Here’s what MC students think about hit docuseries “Cheer”
The Netflix original docuseries “Cheer” has blown up since its debut in January. It follows the Navarro College cheer squad as they prepare for the NCA collegiate national cheer competition in Florida. It is up to Navarro head cheer coach Monica Aldama and the hard work of the squad to uphold their reputation as the consistent NCA collegiate national champions.
Of the forty cheerleaders on the squad, only twenty of them make “the mat,” which means that only twenty of them are chosen to compete in the collegiate cheerleading national championships. Among these chosen are Gabi Butler, Jerry Harris, La’Darius Marshall, Lexi Brumback, and Morgan Simianer. Throughout the six episodes of the docuseries, the backgrounds of these athletes are revealed, and so is what brought each of them to Navarro.
The docuseries portray cheerleading in a way that breaks the traditional image of girls in high ponytails standing on the sidelines getting the audience pepped up. While that kind of cheerleading is an authentic and honorable sport, competitive cheerleading is a different idea.
Competitive cheerleading combines tumbling, stunts, and jumps into a routine that is used to compete in competitions against other competitive cheer squads. Each team learns a new, unique routine nearly each competition that they use to compete. The docuseries is a big hit for the MC cheerleaders.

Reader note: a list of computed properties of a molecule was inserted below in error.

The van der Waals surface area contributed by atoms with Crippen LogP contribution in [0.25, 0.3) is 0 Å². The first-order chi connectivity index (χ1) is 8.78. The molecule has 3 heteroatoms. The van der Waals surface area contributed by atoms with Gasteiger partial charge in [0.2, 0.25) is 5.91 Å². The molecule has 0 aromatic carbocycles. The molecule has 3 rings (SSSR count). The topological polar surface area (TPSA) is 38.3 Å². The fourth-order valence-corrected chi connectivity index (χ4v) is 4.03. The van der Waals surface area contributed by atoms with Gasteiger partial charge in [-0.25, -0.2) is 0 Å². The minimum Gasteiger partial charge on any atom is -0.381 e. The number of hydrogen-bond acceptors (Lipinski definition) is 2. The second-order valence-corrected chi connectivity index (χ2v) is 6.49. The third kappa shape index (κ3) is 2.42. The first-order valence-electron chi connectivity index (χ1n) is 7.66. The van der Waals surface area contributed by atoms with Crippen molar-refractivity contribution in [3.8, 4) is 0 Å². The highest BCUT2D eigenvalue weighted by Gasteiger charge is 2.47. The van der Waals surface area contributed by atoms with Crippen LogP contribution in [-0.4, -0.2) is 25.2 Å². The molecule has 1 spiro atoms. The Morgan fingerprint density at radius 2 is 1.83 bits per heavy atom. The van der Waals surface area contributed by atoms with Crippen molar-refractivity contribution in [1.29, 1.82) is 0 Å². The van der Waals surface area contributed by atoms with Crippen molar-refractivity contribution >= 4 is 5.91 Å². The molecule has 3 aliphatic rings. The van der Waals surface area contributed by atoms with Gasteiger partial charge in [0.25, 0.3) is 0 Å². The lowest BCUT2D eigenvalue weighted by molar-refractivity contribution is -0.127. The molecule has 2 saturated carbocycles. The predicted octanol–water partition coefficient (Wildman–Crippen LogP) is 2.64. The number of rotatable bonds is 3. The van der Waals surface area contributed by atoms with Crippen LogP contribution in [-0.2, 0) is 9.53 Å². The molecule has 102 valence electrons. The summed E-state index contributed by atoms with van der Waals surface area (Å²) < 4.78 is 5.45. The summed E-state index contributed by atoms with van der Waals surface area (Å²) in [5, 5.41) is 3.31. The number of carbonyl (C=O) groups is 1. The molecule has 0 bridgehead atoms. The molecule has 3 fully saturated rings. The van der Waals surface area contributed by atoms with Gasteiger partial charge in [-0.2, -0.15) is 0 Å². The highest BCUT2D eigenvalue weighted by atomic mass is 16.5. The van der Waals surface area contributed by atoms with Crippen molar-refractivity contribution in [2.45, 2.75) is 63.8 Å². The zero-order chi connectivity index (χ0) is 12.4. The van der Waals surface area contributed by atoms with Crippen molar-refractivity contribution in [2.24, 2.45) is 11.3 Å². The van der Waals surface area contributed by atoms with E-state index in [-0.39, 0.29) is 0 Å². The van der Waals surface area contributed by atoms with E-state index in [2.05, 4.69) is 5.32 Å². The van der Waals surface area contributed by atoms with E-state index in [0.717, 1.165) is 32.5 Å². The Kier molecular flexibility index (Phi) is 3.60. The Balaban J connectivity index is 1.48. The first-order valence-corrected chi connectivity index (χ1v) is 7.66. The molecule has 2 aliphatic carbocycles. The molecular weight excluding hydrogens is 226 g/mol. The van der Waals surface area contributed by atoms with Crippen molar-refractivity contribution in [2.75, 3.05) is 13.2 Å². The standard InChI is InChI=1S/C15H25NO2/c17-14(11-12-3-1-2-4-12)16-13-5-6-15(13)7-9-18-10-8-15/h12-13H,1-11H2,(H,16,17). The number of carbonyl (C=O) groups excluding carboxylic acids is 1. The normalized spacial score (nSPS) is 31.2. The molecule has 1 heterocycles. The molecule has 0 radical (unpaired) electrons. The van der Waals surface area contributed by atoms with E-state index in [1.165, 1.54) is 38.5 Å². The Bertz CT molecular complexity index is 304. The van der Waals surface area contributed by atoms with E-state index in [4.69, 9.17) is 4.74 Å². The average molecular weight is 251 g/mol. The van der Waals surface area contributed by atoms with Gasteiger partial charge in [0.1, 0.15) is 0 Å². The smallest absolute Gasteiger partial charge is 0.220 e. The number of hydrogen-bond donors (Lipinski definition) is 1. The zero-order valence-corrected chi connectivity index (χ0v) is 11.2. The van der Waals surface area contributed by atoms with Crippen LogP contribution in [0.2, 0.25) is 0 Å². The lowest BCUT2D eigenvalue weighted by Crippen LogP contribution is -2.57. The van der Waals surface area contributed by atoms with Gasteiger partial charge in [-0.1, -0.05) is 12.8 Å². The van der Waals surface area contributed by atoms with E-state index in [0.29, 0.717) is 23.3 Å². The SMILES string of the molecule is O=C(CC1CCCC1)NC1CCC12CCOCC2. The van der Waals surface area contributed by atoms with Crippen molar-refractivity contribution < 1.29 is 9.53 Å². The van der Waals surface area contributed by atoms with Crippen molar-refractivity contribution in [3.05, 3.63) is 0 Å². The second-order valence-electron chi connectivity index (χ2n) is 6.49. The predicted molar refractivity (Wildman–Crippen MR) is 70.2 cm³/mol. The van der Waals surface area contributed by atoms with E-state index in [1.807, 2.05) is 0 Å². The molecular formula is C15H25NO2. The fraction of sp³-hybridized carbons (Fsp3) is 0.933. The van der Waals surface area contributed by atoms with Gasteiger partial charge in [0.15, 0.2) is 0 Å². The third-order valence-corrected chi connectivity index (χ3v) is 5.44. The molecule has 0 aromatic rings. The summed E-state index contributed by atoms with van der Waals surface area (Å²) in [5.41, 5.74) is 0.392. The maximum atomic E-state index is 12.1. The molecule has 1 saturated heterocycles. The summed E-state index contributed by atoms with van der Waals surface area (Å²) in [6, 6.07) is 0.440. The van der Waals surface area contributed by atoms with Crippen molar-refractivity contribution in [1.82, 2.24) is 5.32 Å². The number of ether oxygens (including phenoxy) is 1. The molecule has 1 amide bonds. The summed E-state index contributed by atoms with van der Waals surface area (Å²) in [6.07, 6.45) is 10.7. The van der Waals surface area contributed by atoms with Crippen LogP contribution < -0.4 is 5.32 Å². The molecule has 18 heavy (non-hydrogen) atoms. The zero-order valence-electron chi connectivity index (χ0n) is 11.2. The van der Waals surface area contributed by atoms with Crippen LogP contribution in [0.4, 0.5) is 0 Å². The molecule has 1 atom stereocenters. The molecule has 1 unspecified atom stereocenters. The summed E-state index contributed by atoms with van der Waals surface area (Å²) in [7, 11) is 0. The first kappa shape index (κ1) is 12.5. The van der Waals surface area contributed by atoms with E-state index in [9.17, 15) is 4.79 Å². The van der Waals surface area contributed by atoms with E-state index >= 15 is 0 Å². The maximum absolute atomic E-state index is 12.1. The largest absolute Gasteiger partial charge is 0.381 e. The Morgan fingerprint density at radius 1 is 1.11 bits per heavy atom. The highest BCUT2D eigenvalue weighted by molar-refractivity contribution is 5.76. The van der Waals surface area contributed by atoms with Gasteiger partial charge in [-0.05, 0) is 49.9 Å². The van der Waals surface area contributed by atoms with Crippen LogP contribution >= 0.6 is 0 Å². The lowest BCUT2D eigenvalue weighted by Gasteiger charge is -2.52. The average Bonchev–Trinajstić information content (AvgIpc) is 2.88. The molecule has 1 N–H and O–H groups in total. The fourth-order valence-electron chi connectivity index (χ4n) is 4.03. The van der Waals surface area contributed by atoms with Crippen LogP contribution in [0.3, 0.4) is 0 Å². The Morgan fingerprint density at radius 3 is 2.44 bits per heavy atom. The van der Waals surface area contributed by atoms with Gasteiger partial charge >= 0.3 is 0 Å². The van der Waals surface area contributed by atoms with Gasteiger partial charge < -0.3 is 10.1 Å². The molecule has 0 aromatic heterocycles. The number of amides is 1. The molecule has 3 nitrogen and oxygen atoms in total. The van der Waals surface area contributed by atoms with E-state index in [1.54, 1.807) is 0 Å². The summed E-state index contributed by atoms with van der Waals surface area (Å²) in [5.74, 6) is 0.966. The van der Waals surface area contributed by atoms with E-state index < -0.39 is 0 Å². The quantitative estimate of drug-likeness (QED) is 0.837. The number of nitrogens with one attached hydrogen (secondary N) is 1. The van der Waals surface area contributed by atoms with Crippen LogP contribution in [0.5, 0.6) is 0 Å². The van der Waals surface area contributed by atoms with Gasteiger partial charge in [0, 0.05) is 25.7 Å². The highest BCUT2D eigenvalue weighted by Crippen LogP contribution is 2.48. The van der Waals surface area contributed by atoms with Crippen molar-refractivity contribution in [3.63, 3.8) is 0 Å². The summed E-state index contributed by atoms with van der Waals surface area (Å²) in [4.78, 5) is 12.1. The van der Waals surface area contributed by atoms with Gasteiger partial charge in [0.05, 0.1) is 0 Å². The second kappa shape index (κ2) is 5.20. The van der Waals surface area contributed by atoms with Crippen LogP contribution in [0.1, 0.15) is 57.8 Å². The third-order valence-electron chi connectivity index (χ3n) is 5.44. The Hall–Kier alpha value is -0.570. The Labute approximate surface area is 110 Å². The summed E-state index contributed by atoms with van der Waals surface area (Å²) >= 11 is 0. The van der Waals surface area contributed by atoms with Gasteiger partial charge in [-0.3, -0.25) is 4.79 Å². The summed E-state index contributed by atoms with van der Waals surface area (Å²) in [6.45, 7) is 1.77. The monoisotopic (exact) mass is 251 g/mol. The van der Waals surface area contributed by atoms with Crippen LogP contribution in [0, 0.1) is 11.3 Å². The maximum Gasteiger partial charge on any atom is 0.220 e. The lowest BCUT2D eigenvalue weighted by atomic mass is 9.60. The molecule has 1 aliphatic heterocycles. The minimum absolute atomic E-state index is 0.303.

“I think the documentary provides an accurate look at what competition cheer looks like,” said MC cheer captain Jordan Berry. “It’s as demanding as any other sport, and as far as teamwork, cheer does it best.”
The series displays just how much competitive cheerleaders have to go through regularly. As a former competitive dancer, Berry compared her dance experience to what competitive cheerleaders undergo.
“Although it wasn’t exactly the same, it is similar as far as time commitment. In the competitive world, I was at the gym six days a week,” Berry said. The docuseries has reached audiences much farther than the cheer community. Sophomore Erika Donovan loved watching the docuseries.
“Something I really loved about it is how we got to learn about the backgrounds of some of the cheerleaders,” Donovan said. “If the documentary hadn’t explained how Lexi got to Navarro, I never would’ve understood why she took a while to warm up to her teammates, and the same with Morgan.”
Sophomore Grace Kidd was amazed at what these athletes have to condition through.
“Being thrown into the air and having to flip or stand on someone’s hands isn’t something to be taken lightly, and that’s only part of it,” Kidd said. She went on to talk about her favorite cheerleader on the docuseries.
“Lexi is my favorite because she worked really hard to find a place that was able to help her. She put in all the work and look at her now,” Kidd said. Lexi’s rough upbringing is explained in the series.
Senior Rachel Strickland has a different view on the docuseries.
“I think the show could bring more awareness to injuries, especially head injuries, because it shows how people ignore them to win,” Strickland said. “That is not a good motto to have.” Many cheerleaders are affected by tendon tears, rib fractures, concussions, and more throughout the docuseries. The injured are often benched, but sometimes the athletes push through the injury.
You can catch the docuseries “Cheer” anytime on Netflix. To keep up with Navarro’s cheer squad, their official Instagram is @Navarro_College_Cheer, and their twitter handle is @Navarro_Cheer.